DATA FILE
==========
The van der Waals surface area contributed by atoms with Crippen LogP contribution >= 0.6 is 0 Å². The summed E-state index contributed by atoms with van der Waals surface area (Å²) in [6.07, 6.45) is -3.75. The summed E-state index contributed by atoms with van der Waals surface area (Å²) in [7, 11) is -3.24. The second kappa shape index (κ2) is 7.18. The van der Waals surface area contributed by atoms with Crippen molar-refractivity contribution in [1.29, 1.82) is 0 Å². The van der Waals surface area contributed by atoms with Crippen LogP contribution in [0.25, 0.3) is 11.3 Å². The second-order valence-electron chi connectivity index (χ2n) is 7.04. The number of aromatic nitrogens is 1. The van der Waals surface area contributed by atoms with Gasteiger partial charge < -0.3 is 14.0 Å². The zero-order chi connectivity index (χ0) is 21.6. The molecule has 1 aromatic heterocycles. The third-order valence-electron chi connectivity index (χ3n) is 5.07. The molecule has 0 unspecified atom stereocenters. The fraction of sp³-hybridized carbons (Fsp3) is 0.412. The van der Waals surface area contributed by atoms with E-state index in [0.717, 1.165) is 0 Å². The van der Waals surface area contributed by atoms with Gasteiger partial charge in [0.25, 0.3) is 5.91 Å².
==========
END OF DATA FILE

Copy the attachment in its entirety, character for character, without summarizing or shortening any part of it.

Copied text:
The van der Waals surface area contributed by atoms with Crippen LogP contribution >= 0.6 is 0 Å². The summed E-state index contributed by atoms with van der Waals surface area (Å²) in [6.07, 6.45) is -3.75. The summed E-state index contributed by atoms with van der Waals surface area (Å²) in [7, 11) is -3.24. The second kappa shape index (κ2) is 7.18. The van der Waals surface area contributed by atoms with Crippen molar-refractivity contribution in [1.29, 1.82) is 0 Å². The van der Waals surface area contributed by atoms with Crippen LogP contribution in [0.25, 0.3) is 11.3 Å². The second-order valence-electron chi connectivity index (χ2n) is 7.04. The number of aromatic nitrogens is 1. The van der Waals surface area contributed by atoms with Gasteiger partial charge < -0.3 is 14.0 Å². The zero-order chi connectivity index (χ0) is 21.6. The molecule has 1 aromatic heterocycles. The third-order valence-electron chi connectivity index (χ3n) is 5.07. The molecule has 0 unspecified atom stereocenters. The fraction of sp³-hybridized carbons (Fsp3) is 0.412. The van der Waals surface area contributed by atoms with E-state index in [0.717, 1.165) is 0 Å². The van der Waals surface area contributed by atoms with Gasteiger partial charge in [0.25, 0.3) is 5.91 Å².